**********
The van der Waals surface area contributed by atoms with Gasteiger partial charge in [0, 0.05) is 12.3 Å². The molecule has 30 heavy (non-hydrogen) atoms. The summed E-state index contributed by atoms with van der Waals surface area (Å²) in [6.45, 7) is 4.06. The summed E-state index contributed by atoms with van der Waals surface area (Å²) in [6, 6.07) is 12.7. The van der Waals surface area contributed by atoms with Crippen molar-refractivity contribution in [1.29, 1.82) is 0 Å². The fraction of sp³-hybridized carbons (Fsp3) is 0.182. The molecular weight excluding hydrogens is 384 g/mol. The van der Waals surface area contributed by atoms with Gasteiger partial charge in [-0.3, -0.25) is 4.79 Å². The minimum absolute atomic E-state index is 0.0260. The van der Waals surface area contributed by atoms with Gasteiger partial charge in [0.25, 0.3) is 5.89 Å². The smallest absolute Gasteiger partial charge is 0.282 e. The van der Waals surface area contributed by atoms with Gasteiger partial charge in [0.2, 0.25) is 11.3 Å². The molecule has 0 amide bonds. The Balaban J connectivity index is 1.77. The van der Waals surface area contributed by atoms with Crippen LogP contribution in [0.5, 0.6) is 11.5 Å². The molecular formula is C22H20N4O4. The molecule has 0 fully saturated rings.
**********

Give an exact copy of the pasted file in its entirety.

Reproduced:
The van der Waals surface area contributed by atoms with Gasteiger partial charge in [0, 0.05) is 12.3 Å². The molecule has 30 heavy (non-hydrogen) atoms. The summed E-state index contributed by atoms with van der Waals surface area (Å²) in [6.45, 7) is 4.06. The summed E-state index contributed by atoms with van der Waals surface area (Å²) in [6, 6.07) is 12.7. The van der Waals surface area contributed by atoms with Crippen molar-refractivity contribution in [1.29, 1.82) is 0 Å². The fraction of sp³-hybridized carbons (Fsp3) is 0.182. The molecular weight excluding hydrogens is 384 g/mol. The van der Waals surface area contributed by atoms with Gasteiger partial charge in [-0.3, -0.25) is 4.79 Å². The minimum absolute atomic E-state index is 0.0260. The van der Waals surface area contributed by atoms with Gasteiger partial charge in [0.25, 0.3) is 5.89 Å². The smallest absolute Gasteiger partial charge is 0.282 e. The van der Waals surface area contributed by atoms with Gasteiger partial charge in [0.2, 0.25) is 11.3 Å². The molecule has 0 amide bonds. The Balaban J connectivity index is 1.77. The van der Waals surface area contributed by atoms with Crippen LogP contribution in [0.5, 0.6) is 11.5 Å². The molecular formula is C22H20N4O4. The molecule has 0 fully saturated rings.